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RE: [TCML] Finalising design for homebuilt transformer.

Hello Finn, Bart

Finn, I spent quiet a lot of time on your webpage before I tackled this
project! You originally inspired me actually - thanks.
Yes you are quiet right, in fact I do mention that in the (rather long)
explanation on the webpage. I was getting 1.9 to 2 volts per turn when the
secondary was in its original position (wrapped around the primary) as it
had a full 8 sq inches of core area. As it will be wound now (with 4 sq
inches of core ) a practical experiment  the other day did indeed give me 1
I initially tried for both coils on the centre leg (secondary wrapped around
the primary as normal) but there was not enough room for anything more than
the original 8K, even going down on wire size would only give me space for
10K. (And that is not allowing for voltage drop of the ballast as mentioned

 A primary with the secondary ABOVe it was not viable either - again no
room. That arrangement would have allowed some shunts to be placed between
the two windings, spanning outwards to the outer legs,

I have now added an illustration (look for Fig 2) on the page now to explain
that. http://homepage.ntlworld.com/follies/tesla/radartransformer.html  (You
may need to refresh the page if it is stored in your PC's cache)

To get the voltage output though that I wanted there was insufficient room
with the old arrangement, hence the imperfect arrangement I have adopted. I
am not after an efficient design (sorry Mr Polar Bear) only a practical one

Interestingly all the transformer formula's give a primary winding of 220
odd turns being needed for an 8 sq inch core, yet as standard I only had 130
bifilar turns on there. Bifilar turns apparently act as one conductor, so
that's not the reason. I do not know the permeability  of the core however.
This transformer was originally built for the UK Admiralty (like the UK's
Royal Navy) and like any government specifications for equipment, it was no
doubt built using good quality stuff, including the core.

******  I am presuming one secondary will need to be would clockwise, while
the other is anti-clock so as to get (for example) 7500 0 7500 ? Is that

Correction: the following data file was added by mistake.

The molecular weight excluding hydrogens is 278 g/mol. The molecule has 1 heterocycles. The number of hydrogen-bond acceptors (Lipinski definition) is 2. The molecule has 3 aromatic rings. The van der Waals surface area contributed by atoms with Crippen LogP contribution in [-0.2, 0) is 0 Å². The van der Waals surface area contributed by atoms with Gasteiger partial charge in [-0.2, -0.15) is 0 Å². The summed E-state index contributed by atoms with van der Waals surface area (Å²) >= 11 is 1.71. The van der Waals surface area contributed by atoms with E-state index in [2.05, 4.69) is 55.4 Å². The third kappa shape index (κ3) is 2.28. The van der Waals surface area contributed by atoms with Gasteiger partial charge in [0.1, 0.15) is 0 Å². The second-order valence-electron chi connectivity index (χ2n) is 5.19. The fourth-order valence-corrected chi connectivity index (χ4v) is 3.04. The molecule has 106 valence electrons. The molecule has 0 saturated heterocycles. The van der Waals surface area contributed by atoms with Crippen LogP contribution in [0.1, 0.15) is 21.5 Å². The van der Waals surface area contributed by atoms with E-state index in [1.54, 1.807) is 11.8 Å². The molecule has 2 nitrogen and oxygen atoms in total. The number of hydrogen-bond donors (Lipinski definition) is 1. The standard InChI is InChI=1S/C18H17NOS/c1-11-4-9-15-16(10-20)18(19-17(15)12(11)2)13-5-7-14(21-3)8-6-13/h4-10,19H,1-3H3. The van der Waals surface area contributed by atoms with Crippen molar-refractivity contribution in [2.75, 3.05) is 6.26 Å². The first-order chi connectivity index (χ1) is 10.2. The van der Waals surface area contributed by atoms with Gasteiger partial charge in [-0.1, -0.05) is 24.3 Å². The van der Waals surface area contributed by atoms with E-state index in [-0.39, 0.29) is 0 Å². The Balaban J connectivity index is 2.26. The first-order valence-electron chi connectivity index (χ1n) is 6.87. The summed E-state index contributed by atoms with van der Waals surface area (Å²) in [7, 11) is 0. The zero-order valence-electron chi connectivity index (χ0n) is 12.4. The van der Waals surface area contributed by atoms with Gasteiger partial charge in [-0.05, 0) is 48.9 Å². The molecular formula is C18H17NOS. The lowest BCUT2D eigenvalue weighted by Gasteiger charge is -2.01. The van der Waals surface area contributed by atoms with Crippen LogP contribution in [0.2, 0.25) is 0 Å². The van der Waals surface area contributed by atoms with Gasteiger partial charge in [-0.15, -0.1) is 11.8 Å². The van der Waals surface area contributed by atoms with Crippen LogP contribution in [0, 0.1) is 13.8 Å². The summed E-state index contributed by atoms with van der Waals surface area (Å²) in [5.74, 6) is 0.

correct ? ********

Whether or not I ground the middle connection to the core I don't know. They
will be in oil in a poly box so it will not really be an issue.




-----Original Message-----
From: bartb [mailto:bartb@xxxxxxxxxxxxxxxx] 
Sent: 17 April 2009 04:02
To: Tesla Coil Mailing List
Subject: Re: [TCML] Finalising design for homebuilt transformer.

Hi Phil,

Wow, very nice! I think you've already thought of the misc. points of 
trouble and have combated those issues with what is practical for the 
core your using. Under oil, I think your going to be ok with the design 
and I expect it's going to give you near the results your expecting. 
This must have been a great learning experience for you regarding 
transformer theory. Please let us know how it works out in practice. 
I've kept your transformer build up to date (in my head) so that I know 
where you are with the whole thing as well as the past postings on this 
transformer. This makes a Tesla coil look like a cake walk (literally). 
That's probably because I am so accustomed to TC's and less accustomed 
to high voltage/high current transformers from a build standpoint.

All my best hopes of success,

Phil Tuck wrote:
> Hello.
> I am finalising my design for my homebuilt transformer and after a lot of
> experimenting (volts per turn & current draw with different setups) I have
> decided on this
> http://homepage.ntlworld.com/follies/tesla/radartransformer.html      (It
> starts about half way down the page.)
> Just wondered if anyone can see any points that could be troublesome or
> anything that  I've not considered.
> Regards
> Phil
> www.follytowers.co.uk/tesla

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